Figure 1: Mars Exploration Rover By NASA/JPL/Cornell University, Maas Digital LLC [Public domain], via Wikimedia Commons Depending on which Facebook pages or Twitter feeds you follow, some of you may have caught wind that Opportunity (Mars Exploration Rover B, Figure 1) recently passed its twelfth anniversary of its landing on the red planet. Opportunity’s ongoing trek across Mars represents a fantastic accomplishment in engineering. At the time I’m writing this, the rover has been in continual operation for over 4,300 Earth days (that’s about 4,185 Sols, or Martian days). Considering its original planned mission time of 92 Earth days, Opportunity has exceeded its design lifetime by 4,700%. Imagine having a car that, instead of a [...]
Figure 1: Displacement results for our concrete slab simulation. The slab is supported in the center by a square column, and on the sides by a theoretical wall. © Glew Engineering Consulting, 2016 Time now for the last in our blog series on FEA. I’ve previously discussed how to set up CAD for FEA, how to mesh that CAD model and the different types of analysis that FEA programs can run. The next step in the process is generating results from the FEA simulation, like the displacement illustration in Figure 1. These are fantastic tools for generating useful reports, and are also very useful in helping an FEA consultant or engineer check the accuracy of the own results. As a [...]
Figure 1: Mesh, loads and constraints, ready for analysis © Glew Engineering Consulting, inc. 2016 Welcome again to our series on finite element analysis (FEA). In the last blogs, I covered steps on setting up a computer-aided design (CAD) model and how to set up the mesh and boundary conditions, the most crucial steps in FEA simulation. In this blog, I’ll look at the actual simulation and analysis, which can be the most time-consuming stage in the process. As a reminder, for an example I’ve been using a recent project we worked on involving punching shear in reinforced concrete. We were examining the effectiveness of reinforcing a column-supported concrete slab against the possibility of that column punching through the concrete. Types of [...]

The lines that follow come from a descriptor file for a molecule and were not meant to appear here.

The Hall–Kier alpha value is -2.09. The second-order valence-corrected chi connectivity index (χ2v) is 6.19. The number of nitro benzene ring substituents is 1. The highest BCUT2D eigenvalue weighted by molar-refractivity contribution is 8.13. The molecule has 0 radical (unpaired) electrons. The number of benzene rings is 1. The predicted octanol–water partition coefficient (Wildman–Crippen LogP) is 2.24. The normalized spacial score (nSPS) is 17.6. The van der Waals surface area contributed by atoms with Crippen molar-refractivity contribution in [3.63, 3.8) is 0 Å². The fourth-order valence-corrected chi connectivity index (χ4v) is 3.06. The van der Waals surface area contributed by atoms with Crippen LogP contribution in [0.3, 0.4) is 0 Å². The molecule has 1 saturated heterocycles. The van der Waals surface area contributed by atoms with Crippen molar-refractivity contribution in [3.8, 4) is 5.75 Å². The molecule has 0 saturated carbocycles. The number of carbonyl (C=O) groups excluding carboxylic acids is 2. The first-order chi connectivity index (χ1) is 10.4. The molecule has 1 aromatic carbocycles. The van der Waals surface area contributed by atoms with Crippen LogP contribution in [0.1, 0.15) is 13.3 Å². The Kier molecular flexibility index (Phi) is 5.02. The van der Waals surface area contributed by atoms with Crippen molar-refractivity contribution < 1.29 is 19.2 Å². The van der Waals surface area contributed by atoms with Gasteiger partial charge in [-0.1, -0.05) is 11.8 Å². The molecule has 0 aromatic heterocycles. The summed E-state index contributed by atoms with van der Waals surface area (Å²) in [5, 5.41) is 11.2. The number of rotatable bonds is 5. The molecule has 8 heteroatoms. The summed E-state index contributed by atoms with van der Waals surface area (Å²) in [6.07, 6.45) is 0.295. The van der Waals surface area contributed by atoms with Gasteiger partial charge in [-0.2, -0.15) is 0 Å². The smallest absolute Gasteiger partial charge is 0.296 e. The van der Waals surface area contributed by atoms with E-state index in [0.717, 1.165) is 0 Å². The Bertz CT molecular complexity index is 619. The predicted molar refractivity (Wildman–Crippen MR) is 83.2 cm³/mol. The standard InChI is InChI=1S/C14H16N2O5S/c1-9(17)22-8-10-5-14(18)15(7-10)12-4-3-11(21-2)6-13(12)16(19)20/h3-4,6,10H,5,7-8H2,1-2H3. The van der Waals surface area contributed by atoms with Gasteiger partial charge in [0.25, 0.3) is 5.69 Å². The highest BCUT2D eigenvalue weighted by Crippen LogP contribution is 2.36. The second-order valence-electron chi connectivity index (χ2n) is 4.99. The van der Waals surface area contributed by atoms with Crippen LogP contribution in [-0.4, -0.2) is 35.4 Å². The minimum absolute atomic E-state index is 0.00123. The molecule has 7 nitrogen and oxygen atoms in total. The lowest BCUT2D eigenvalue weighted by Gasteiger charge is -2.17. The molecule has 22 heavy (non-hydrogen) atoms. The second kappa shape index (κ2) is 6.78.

Figure 1: Giovanni Domenico Cassini We’ve been taking a break from hard-hitting mechanical engineering and materials science blogs with some pieces on the Italian masters of science, mathematics and engineering in the 16-19th centuries. In previous blogs, I explored the lives and contributions of mathematician/physicist Evangelista Torricelli and physicist/engineer Giovanni Venturi. For this blog, I'm focusing on Giovanni Domenico Cassini (Figure 1), a structural engineer and astronomer extraordinaire in the late 17th century. Cassini started small, studying astrology (not astronomy!) early on in his career, but his fascination with the actual scientific properties of our celestial neighbors and his lifelong dedication to watching the night sky led him to a number of great discoveries. Giovanni Domenico Cassini (1625-1712) Giovanni Domenico Cassini [...]
We'll continue on now with our blog series on finite element analysis (FEA). After discussing how to best set up a computer-aided design (CAD) model for FEA simulation, in this blog I'll cover the next step: meshing the model and applying boundary conditions. "Meshing" is the process by which the CAD model is separated into discrete finite elements; it can be done in the same program that runs the FEA numerical simulation later, or it might be performed in a standalone program, depending on your software. Boundary conditions are the loads (forces, movements, impacts, etc) and constraints that interact to actually cause deformation and stress in each element, and in turn the model as a whole. Mesh Generation The mesh essentially [...]